Renzi re­signs, hints at early elec­tion

China Daily (Hong Kong) - - WORLD - By AGENCE FRANCEPRESSE in Rome

Mat­teo Renzi bowed out as Ital­ian prime min­is­ter with a com­bi­na­tion of jokes, re­grets and a strong hint that he wants to lead his party into an early elec­tion battle.

Po­lit­i­cal con­sul­ta­tions on form­ing a care­taker govern­ment were set to be­gin on Thurs­day, af­ter Renzi for­mally sub­mit­ted his res­ig­na­tion to Pres­i­dent Ser­gio Mattarella fol­low­ing a crush­ing ref­er­en­dum de­feat.

Be­fore hand­ing back the keys to his Palazzo Chigi res­i­dence, the 41-year-old chaired a meet­ing of the ex­ec­u­tive of his Demo­cratic Party.

“We are not afraid of any­thing or any­body, if other par­ties want to go to the polls. ... The PD is not afraid of democ­racy or elec­tions,” Renzi said, in ref­er­ence to op­po­si­tion clamor for a na­tion­wide vote due in early 2018 to be brought for­ward by up to a year.

Iron­i­cally, Renzi’s rule came to an end with his govern­ment win­ning a vote of con­fi­dence in the Se­nate, the par­lia­men­tary cham­ber he tried to emas­cu­late with a ref­er­en­dum in which he suf­fered a crush­ing de­feat on Sun­day.

The con­fi­dence vote cur­tailed pro­longed dis­cus­sion on the ap­proval of Italy’s 2017 bud­get — an un­fin­ished task which had prompted Mattarella to ask Renzi to de­lay his de­par­ture for a few days.

“Bud­get law ap­proved. For­mal res­ig­na­tion at 7 pm. Thanks to ev­ery­one and viva l’Italia! (long live Italy!)” he tweeted. This be­ing Italy, 7 pm came and went, and Renzi had still not re­signed.

Later on Wed­nes­day, the Moody’s rat­ings agency down­graded its outlook for Italy’s sov­er­eign debt to neg­a­tive from sta­ble, say­ing the fail­ure of the con­sti­tu­tional ref­er­en­dum slowed re­form progress and left Italy more ex­posed to “un­fore­seen shocks”.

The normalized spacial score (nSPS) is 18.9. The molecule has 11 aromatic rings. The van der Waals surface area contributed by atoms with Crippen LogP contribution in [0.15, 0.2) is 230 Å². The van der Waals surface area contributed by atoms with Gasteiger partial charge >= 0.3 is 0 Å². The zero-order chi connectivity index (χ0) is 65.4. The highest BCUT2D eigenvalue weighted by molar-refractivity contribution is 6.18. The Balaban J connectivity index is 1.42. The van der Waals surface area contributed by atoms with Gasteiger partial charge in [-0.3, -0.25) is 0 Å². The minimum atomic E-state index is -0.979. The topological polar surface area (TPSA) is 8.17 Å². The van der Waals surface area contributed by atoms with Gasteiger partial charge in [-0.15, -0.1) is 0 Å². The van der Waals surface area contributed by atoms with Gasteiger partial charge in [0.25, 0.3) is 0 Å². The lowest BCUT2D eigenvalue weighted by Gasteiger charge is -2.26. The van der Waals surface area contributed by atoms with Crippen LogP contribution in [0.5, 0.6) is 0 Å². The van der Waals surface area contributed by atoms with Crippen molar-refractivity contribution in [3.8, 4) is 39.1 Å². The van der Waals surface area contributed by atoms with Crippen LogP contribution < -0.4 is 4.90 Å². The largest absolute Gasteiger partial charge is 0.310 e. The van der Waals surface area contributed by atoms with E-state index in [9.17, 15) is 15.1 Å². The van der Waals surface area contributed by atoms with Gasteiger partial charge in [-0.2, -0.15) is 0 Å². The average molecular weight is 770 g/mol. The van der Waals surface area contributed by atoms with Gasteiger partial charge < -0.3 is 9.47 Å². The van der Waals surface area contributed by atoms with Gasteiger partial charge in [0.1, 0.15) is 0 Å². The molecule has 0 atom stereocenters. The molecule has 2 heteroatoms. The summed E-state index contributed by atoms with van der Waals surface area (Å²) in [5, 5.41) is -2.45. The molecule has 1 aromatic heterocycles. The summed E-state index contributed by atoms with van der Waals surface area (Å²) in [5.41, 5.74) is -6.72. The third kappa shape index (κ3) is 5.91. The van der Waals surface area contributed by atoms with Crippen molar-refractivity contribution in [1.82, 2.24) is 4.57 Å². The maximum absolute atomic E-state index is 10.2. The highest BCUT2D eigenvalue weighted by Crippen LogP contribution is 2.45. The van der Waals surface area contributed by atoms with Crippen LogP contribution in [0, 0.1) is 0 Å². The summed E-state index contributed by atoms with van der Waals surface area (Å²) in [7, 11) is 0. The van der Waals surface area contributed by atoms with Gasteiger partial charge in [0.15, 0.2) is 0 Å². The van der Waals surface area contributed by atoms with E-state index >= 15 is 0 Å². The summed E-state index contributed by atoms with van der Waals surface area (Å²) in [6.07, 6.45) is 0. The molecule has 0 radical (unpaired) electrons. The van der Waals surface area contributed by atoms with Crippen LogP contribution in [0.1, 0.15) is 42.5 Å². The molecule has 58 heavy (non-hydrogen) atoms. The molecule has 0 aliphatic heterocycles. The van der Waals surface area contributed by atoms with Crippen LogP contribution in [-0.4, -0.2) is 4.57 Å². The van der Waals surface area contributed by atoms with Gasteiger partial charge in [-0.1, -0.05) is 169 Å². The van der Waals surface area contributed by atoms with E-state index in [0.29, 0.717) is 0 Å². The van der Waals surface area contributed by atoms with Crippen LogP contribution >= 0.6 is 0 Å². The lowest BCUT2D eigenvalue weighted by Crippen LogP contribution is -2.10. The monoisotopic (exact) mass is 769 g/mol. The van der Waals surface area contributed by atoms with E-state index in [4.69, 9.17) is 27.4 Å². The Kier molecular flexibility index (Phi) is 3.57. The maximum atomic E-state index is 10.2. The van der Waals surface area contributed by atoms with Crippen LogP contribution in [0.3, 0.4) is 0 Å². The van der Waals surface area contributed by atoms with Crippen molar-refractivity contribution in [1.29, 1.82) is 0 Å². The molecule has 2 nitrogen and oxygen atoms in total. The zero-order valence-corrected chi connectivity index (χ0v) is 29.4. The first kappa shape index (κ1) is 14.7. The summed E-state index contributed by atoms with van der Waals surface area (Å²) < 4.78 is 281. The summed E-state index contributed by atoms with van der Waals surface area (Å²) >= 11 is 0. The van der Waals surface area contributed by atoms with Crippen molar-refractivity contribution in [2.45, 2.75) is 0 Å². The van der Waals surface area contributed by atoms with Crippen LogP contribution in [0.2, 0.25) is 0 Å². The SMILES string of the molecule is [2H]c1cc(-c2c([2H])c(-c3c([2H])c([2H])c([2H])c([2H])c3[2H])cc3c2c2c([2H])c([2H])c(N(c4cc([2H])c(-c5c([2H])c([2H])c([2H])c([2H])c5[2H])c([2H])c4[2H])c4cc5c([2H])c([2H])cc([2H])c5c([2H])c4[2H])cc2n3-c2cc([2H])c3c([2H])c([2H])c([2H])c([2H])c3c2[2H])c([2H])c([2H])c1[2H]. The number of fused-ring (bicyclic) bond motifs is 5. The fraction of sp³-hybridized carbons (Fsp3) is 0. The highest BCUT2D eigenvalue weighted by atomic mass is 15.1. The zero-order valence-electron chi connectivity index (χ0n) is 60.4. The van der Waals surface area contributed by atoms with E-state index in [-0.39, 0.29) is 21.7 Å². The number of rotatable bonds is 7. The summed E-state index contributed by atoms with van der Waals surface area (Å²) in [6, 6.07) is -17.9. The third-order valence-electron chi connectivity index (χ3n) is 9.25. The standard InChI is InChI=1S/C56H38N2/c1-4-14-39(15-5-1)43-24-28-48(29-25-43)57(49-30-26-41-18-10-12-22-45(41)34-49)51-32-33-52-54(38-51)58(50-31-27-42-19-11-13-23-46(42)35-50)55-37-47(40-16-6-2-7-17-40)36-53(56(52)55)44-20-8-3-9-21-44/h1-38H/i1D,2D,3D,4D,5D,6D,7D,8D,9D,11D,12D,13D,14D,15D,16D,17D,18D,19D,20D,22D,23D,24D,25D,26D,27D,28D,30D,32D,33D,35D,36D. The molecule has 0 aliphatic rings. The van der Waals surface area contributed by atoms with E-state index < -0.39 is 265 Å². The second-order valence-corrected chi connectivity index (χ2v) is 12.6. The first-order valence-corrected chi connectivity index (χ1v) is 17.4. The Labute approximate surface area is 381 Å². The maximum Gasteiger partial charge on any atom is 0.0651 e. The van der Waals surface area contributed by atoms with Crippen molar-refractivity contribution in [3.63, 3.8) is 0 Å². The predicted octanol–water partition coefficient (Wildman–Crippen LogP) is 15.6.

We are not afraid of any­thing or any­body, if other par­ties want to go to the polls.” Mat­teo Renzi, Ital­ian prime min­is­ter

Af­ter the talks at his party head­quar­ters, Renzi said he as­sumed full re­spon­si­bil­ity for the ref­er­en­dum but gave no in­di­ca­tion he was con­sid­er­ing step­ping down from the PD lead­er­ship.

Bet­ter luck at PlayStation

He said he would be spend­ing Thurs­day, a pub­lic hol­i­day, cel­e­brat­ing his grand­mother’s 86th birth­day. “We have to thank the el­derly,” he said in a ref­er­ence to pen­sion­ers sup­port­ing him in the ref­er­en­dum de­bate.

“And hope­fully to­mor­row I will have more luck in the PlayStation battle with my sons than I have had here,” he added.

As sec­re­tary-gen­eral, Renzi con­trols the party ap­pa­ra­tus, which he used to stage the coup that de­posed his pre­de­ces­sor En­rico Letta in Fe­bru­ary 2014.

Polls taken be­fore the ref­er­en­dum sug­gested that the PD re­mains well-placed to emerge from an elec­tion with the largest share of the vote, de­spite the up­ward trend in back­ing for the pop­ulist Five Star Move­ment.

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